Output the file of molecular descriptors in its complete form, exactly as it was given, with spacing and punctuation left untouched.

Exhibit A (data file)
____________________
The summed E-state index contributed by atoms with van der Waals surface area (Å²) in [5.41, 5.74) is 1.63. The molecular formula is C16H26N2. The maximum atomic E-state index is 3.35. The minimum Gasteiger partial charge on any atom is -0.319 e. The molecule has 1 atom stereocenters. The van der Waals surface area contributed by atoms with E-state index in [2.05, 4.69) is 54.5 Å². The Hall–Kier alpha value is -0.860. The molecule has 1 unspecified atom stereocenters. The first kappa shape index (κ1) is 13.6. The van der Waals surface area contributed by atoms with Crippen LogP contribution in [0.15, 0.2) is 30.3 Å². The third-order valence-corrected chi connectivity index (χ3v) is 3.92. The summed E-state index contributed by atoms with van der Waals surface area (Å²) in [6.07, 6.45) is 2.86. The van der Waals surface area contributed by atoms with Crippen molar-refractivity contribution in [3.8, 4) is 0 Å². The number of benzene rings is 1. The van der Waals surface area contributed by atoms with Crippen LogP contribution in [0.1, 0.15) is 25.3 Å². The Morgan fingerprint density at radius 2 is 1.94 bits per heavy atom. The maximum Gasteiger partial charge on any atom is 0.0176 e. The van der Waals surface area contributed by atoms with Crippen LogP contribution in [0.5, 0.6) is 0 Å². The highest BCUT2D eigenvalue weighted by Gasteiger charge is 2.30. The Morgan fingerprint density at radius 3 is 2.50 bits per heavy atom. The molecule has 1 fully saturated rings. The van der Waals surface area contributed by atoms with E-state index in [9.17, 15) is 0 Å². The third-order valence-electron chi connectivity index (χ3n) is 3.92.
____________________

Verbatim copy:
The summed E-state index contributed by atoms with van der Waals surface area (Å²) in [5.41, 5.74) is 1.63. The molecular formula is C16H26N2. The maximum atomic E-state index is 3.35. The minimum Gasteiger partial charge on any atom is -0.319 e. The molecule has 1 atom stereocenters. The van der Waals surface area contributed by atoms with E-state index in [2.05, 4.69) is 54.5 Å². The Hall–Kier alpha value is -0.860. The molecule has 1 unspecified atom stereocenters. The first kappa shape index (κ1) is 13.6. The van der Waals surface area contributed by atoms with Crippen LogP contribution in [0.15, 0.2) is 30.3 Å². The third-order valence-corrected chi connectivity index (χ3v) is 3.92. The summed E-state index contributed by atoms with van der Waals surface area (Å²) in [6.07, 6.45) is 2.86. The van der Waals surface area contributed by atoms with Crippen molar-refractivity contribution in [3.8, 4) is 0 Å². The number of benzene rings is 1. The van der Waals surface area contributed by atoms with Crippen LogP contribution in [0.1, 0.15) is 25.3 Å². The Morgan fingerprint density at radius 2 is 1.94 bits per heavy atom. The maximum Gasteiger partial charge on any atom is 0.0176 e. The van der Waals surface area contributed by atoms with Crippen LogP contribution in [0.5, 0.6) is 0 Å². The highest BCUT2D eigenvalue weighted by Gasteiger charge is 2.30. The Morgan fingerprint density at radius 3 is 2.50 bits per heavy atom. The molecule has 1 fully saturated rings. The van der Waals surface area contributed by atoms with E-state index in [9.17, 15) is 0 Å². The third-order valence-electron chi connectivity index (χ3n) is 3.92.